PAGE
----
Edward R. Wolpow

I graduated Tech in the winter class of 1955 and was class valedictorian. There were two large issues I had wanted to discuss in my valedictory address but was dissuaded by both parents and faculty — and, regrettably, I didn’t discuss them. The first was the striking difference between my classmates and a random group of Brooklynites — say, the folks at the RKO Albee down the street watching the latest movie. Looking at my copy of the Blueprint, there were three Blacks, one Asian, and a handful of Latinos (most notably, Richard Farina, who made a name for himself as a writer and folksinger). And, needless to say, no women. That all changed for the better over the years. I remember being told there were just not that many girls interested in science in Brooklyn (although, judging from Bronx Science, that did not appear to be true in the Bronx). Has the story been told about the steps toward inclusion at Tech over the years?
These were the Eisenhower-McCarthy years, and two of my best teachers, Meyer Case (Economics) and Raymond Blau (English) were fired by the New York City Board of Education for failing to take a “loyalty oath” required of New York City teachers. Mr. Case’s testimony before the notorious House Un-American Affairs Activities Committee of Congress is available online. For all I know, there may have been more victims than just those two. I wonder what information about those years might still be available at the school. I also hear echoes in today’s news. In 1954, Eisenhower signed a bill adding “under God” to the Pledge of Allegiance, which the entire school spoke each morning in unison. There were teacher-monitors who roamed the halls checking to see that we students (and I presume, teachers, also) said it right.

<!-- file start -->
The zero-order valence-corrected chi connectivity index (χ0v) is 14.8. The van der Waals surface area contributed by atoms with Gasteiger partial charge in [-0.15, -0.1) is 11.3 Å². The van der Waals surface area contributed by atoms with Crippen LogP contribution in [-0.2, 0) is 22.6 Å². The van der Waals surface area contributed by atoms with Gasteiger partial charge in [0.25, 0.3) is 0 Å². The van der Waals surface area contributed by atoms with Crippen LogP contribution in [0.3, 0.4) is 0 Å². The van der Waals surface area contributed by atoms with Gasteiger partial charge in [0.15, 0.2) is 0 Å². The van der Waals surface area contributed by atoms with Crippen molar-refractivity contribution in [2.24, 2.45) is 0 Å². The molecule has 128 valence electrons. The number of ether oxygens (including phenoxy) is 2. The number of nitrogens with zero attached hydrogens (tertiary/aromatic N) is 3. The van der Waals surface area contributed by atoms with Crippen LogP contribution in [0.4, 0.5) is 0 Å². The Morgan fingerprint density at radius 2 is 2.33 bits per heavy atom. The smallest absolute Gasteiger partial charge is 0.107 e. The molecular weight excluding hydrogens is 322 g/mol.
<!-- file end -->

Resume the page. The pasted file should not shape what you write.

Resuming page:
I am a three-years-retired neurologist; my practice was at Mount Auburn Hospital in Cambridge, and I taught at Harvard and Northeastern. I am widowed and have two married daughters and four grandkids. I didn’t become an engineer. What did I learn at Tech? Specifically, at the least, the glories of math, with Mr. Glaubiger, and I believe that later learning the very complicated anatomy of the brain and spinal cord was helped with Solid Geometry (is that still required?). I also learned at an early age that I did not do everything well. My worst course at Tech was Freehand Drawing, where I managed a minimal 65, only because the teacher told me that since he was the only person teaching that course, and definitely did not want to see any more of me, we’d agree on 65. And I ran into so many classmates in college and medical school who had never done poorly in anything in school until they ran into unexpected trouble. I’d gotten over that feeling so many years earlier!